The controversial Australian company providing security at refugee camps on Manus Island says its strategy is to nationalise its workforce with Papua New Guineans.
In a statement, Paladin said the number of expatriates it employed had more than halved in two years, and local staff were stepping into senior management and technical roles.
The statement follows a call from the PNG prime minister for Paladin's contract to be terminated because local companies could be doing its work.
Australia's Auditor-General is reviewing the $US300 million contract which was awarded without an open tender process.
However, the PNG and Australian governments have agreed to a limited extension of the contract which was due to expire at the end of the month.
Paladin said more than 98 percent of its staff in PNG were locals.
It only used expatriate staff for positions where local staff had not yet attained the required qualifications, it said.
But as a result of its training programme and internal promotion strategy, Paladin said it was on track to significantly increase local staff in senior positions.
Amid a mental health crisis on Manus, where more than 100 refugees detained there indefinitely by Australia have attempted suicide or self harmed since mid May, Paladin chief executive David Saul said the company operated in one of the most complex and challenging environments in the world.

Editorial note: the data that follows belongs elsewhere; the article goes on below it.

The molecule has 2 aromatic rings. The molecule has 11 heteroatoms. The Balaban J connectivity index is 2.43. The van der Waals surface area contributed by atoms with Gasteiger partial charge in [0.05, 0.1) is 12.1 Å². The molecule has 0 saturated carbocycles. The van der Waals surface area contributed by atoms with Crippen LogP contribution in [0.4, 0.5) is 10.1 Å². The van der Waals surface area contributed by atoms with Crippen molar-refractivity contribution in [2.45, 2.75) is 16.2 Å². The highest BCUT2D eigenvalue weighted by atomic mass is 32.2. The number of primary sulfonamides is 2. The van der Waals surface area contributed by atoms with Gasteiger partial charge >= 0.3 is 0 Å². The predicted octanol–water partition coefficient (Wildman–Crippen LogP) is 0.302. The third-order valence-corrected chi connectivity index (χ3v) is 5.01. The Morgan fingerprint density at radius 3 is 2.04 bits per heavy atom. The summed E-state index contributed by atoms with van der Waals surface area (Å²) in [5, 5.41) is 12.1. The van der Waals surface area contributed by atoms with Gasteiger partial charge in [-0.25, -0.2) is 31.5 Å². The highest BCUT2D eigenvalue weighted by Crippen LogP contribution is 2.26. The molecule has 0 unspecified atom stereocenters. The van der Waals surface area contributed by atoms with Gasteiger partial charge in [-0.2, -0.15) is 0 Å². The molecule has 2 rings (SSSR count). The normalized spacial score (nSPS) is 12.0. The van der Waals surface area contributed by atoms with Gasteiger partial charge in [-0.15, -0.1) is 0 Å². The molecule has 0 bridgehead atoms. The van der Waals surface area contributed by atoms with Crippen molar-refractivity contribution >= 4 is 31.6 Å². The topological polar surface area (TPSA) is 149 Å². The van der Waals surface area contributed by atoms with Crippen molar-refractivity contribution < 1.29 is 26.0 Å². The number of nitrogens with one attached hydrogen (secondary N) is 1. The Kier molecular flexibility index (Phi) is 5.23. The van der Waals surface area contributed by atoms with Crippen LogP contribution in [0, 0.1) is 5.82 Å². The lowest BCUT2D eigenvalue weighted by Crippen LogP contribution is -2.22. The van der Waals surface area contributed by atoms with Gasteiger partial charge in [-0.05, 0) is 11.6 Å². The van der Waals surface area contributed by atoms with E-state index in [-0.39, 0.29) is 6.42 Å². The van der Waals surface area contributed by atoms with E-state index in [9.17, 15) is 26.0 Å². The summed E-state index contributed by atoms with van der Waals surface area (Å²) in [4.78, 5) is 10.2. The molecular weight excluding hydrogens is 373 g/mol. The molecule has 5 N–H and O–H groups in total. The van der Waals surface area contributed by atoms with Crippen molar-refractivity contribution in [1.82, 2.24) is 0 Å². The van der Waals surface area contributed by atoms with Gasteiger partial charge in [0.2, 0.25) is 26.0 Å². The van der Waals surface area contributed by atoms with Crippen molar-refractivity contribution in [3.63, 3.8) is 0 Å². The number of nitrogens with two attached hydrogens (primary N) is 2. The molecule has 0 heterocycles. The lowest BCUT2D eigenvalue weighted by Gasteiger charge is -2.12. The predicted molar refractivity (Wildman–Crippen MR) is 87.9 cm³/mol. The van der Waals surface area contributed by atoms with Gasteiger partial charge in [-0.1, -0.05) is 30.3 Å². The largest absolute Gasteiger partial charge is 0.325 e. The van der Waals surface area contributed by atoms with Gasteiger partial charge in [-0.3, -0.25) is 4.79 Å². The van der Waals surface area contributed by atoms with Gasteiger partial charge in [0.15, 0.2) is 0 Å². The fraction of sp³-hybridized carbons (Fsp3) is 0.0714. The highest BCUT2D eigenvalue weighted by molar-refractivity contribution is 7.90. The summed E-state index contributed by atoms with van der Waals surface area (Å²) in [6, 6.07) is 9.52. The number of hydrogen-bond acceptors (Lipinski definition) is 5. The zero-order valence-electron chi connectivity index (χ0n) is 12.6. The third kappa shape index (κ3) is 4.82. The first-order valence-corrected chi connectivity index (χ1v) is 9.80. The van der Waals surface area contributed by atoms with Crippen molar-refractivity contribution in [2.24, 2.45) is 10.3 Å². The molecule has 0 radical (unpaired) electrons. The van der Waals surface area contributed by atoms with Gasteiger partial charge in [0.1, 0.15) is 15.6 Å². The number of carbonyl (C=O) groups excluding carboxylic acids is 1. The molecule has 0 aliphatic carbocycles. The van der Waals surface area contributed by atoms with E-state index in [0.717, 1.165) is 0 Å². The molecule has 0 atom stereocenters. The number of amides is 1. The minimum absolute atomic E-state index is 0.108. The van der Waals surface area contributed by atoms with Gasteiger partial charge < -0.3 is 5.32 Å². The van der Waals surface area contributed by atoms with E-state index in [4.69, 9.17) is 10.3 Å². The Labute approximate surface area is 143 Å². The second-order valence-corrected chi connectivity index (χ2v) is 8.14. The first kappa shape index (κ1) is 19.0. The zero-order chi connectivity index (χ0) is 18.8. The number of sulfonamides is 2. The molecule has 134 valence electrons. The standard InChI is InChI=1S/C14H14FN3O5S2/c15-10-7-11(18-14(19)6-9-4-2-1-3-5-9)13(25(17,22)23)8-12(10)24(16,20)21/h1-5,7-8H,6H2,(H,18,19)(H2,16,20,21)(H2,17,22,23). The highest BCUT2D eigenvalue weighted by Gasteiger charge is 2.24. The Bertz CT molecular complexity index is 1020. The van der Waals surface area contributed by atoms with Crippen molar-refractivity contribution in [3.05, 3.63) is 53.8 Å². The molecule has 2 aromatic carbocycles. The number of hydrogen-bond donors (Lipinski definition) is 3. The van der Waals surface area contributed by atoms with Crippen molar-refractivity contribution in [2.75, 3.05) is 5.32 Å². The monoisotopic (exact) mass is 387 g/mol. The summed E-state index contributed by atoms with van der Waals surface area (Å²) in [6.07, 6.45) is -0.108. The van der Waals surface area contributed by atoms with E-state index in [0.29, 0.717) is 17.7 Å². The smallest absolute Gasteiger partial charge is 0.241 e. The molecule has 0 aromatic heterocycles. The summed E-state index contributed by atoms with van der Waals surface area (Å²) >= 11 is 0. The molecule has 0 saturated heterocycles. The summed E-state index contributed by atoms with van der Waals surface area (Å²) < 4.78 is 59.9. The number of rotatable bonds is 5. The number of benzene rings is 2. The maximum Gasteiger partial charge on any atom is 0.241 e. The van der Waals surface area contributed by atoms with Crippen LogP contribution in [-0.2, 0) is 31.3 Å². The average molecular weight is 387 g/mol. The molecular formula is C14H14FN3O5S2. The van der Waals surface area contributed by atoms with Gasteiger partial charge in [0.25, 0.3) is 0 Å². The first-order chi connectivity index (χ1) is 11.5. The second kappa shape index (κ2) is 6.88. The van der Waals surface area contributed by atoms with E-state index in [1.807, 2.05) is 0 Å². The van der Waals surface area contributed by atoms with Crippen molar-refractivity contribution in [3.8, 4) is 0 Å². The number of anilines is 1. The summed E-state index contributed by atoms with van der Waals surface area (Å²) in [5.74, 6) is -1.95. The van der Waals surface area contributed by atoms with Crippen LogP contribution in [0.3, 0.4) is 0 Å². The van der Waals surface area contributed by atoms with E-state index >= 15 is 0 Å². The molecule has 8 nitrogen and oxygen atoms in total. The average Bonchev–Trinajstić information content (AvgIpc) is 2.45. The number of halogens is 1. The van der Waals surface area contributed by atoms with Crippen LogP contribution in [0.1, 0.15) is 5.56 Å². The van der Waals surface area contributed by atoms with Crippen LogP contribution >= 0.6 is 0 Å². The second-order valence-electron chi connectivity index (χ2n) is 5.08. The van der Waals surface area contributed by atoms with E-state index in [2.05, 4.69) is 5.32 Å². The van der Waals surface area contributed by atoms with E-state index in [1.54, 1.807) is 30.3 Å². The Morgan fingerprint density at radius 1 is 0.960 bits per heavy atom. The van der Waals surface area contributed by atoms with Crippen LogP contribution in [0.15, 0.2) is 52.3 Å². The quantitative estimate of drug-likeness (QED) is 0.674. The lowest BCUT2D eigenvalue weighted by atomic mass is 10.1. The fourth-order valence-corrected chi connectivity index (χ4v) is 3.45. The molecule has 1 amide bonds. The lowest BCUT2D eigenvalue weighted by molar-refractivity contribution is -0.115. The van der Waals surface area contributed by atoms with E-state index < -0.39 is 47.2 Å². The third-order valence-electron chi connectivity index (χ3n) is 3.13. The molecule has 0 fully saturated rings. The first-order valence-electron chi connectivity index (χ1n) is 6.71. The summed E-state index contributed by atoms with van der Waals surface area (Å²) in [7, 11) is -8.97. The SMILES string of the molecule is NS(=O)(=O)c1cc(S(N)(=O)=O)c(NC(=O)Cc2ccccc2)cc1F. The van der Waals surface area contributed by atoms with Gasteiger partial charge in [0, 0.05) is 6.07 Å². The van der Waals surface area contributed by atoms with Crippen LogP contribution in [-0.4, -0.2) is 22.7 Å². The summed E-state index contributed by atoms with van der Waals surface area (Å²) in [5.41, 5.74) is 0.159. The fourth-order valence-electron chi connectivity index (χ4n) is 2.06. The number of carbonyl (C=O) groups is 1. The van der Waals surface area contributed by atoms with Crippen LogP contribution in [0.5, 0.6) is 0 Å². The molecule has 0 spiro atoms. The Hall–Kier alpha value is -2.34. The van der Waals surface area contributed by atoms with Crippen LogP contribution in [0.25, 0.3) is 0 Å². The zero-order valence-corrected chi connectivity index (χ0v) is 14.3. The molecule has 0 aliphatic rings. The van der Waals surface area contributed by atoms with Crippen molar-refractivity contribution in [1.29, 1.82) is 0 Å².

"A key priority has been to train our local workforce to international safety and risk management standards and to promote them to senior roles within the organisation.
"Consistent with the Memorandum of Understanding signed by Paladin and local landowner group Peren in 2014, Paladin recently increased the shareholding of Peren in its joint venture entity Pomwan Paladin, so that it is now a fifty-fifty partnership."
"Paladin is about jobs and opportunities, and our partnership with Peren has ensured that our project has had a positive impact on the local community.
"We are acutely aware of the importance of building lasting and productive partnerships with customary local landowners in PNG and have, over many years, reinforced this commitment through our operating model."
Kepo Pomat of Peren Investments said Manusians supported Paladin.
"As a PNG company representing the local community here in Manus, we feel positive about Paladin's nationalisation strategy which has resulted in more locals being hired, trained and promoted within the group."